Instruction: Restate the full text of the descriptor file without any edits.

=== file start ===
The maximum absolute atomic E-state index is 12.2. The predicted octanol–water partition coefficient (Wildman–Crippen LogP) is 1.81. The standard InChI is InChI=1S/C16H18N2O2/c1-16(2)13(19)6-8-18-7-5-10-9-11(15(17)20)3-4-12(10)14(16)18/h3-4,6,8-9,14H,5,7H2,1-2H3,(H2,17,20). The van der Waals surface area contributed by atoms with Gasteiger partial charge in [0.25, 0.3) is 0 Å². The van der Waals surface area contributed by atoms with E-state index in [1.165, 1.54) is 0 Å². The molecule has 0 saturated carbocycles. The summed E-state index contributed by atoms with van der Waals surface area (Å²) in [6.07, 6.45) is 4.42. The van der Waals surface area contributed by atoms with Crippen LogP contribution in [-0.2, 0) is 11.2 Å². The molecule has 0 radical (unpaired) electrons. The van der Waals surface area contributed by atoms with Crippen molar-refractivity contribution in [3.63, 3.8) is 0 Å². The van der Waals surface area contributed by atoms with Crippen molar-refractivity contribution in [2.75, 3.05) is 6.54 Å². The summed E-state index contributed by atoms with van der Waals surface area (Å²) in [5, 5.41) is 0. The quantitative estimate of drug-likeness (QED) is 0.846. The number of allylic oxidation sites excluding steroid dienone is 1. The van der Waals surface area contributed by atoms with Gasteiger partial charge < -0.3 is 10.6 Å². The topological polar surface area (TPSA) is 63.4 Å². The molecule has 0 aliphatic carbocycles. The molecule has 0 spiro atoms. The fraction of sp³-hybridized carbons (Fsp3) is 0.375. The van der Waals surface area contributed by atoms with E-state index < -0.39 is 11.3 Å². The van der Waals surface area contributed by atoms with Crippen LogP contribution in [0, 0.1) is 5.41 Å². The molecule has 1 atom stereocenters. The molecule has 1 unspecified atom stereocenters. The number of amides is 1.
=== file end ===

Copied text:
The maximum absolute atomic E-state index is 12.2. The predicted octanol–water partition coefficient (Wildman–Crippen LogP) is 1.81. The standard InChI is InChI=1S/C16H18N2O2/c1-16(2)13(19)6-8-18-7-5-10-9-11(15(17)20)3-4-12(10)14(16)18/h3-4,6,8-9,14H,5,7H2,1-2H3,(H2,17,20). The van der Waals surface area contributed by atoms with Gasteiger partial charge in [0.25, 0.3) is 0 Å². The van der Waals surface area contributed by atoms with E-state index in [1.165, 1.54) is 0 Å². The molecule has 0 saturated carbocycles. The summed E-state index contributed by atoms with van der Waals surface area (Å²) in [6.07, 6.45) is 4.42. The van der Waals surface area contributed by atoms with Crippen LogP contribution in [-0.2, 0) is 11.2 Å². The molecule has 0 radical (unpaired) electrons. The van der Waals surface area contributed by atoms with Crippen molar-refractivity contribution in [3.63, 3.8) is 0 Å². The van der Waals surface area contributed by atoms with Crippen molar-refractivity contribution in [2.75, 3.05) is 6.54 Å². The summed E-state index contributed by atoms with van der Waals surface area (Å²) in [5, 5.41) is 0. The quantitative estimate of drug-likeness (QED) is 0.846. The number of allylic oxidation sites excluding steroid dienone is 1. The van der Waals surface area contributed by atoms with Gasteiger partial charge < -0.3 is 10.6 Å². The topological polar surface area (TPSA) is 63.4 Å². The molecule has 0 aliphatic carbocycles. The molecule has 0 spiro atoms. The fraction of sp³-hybridized carbons (Fsp3) is 0.375. The van der Waals surface area contributed by atoms with E-state index < -0.39 is 11.3 Å². The van der Waals surface area contributed by atoms with Crippen LogP contribution in [0, 0.1) is 5.41 Å². The molecule has 1 atom stereocenters. The molecule has 1 unspecified atom stereocenters. The number of amides is 1.